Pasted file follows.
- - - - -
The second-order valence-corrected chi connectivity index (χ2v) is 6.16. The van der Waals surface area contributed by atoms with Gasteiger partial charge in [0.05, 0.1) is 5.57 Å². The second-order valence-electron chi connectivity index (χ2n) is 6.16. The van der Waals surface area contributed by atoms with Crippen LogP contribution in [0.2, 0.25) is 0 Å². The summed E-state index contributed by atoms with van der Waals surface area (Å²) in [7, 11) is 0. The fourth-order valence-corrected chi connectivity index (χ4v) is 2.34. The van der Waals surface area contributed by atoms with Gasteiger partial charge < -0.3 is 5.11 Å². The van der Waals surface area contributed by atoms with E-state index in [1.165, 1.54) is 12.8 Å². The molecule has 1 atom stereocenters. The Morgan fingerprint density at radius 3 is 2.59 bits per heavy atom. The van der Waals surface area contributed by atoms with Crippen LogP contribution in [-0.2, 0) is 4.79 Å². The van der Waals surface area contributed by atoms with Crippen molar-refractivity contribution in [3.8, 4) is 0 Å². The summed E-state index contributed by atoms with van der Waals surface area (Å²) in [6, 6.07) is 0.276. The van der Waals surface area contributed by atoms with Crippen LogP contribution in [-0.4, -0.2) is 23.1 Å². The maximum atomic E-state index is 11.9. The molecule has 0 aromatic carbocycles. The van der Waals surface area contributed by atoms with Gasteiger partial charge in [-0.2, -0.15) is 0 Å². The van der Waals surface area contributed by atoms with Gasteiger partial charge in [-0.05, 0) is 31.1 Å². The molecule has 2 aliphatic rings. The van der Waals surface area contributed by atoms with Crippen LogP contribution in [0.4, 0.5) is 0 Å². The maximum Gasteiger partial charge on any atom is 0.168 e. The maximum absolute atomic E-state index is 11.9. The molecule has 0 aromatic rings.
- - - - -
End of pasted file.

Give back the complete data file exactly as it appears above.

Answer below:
The second-order valence-corrected chi connectivity index (χ2v) is 6.16. The van der Waals surface area contributed by atoms with Gasteiger partial charge in [0.05, 0.1) is 5.57 Å². The second-order valence-electron chi connectivity index (χ2n) is 6.16. The van der Waals surface area contributed by atoms with Crippen LogP contribution in [0.2, 0.25) is 0 Å². The summed E-state index contributed by atoms with van der Waals surface area (Å²) in [7, 11) is 0. The fourth-order valence-corrected chi connectivity index (χ4v) is 2.34. The van der Waals surface area contributed by atoms with Gasteiger partial charge < -0.3 is 5.11 Å². The van der Waals surface area contributed by atoms with E-state index in [1.165, 1.54) is 12.8 Å². The molecule has 1 atom stereocenters. The Morgan fingerprint density at radius 3 is 2.59 bits per heavy atom. The van der Waals surface area contributed by atoms with Crippen LogP contribution in [-0.2, 0) is 4.79 Å². The van der Waals surface area contributed by atoms with Crippen molar-refractivity contribution in [3.8, 4) is 0 Å². The summed E-state index contributed by atoms with van der Waals surface area (Å²) in [6, 6.07) is 0.276. The van der Waals surface area contributed by atoms with Crippen LogP contribution in [-0.4, -0.2) is 23.1 Å². The maximum atomic E-state index is 11.9. The molecule has 0 aromatic carbocycles. The van der Waals surface area contributed by atoms with Gasteiger partial charge in [-0.2, -0.15) is 0 Å². The van der Waals surface area contributed by atoms with Gasteiger partial charge in [-0.05, 0) is 31.1 Å². The molecule has 2 aliphatic rings. The van der Waals surface area contributed by atoms with Crippen LogP contribution in [0.4, 0.5) is 0 Å². The maximum Gasteiger partial charge on any atom is 0.168 e. The maximum absolute atomic E-state index is 11.9. The molecule has 0 aromatic rings.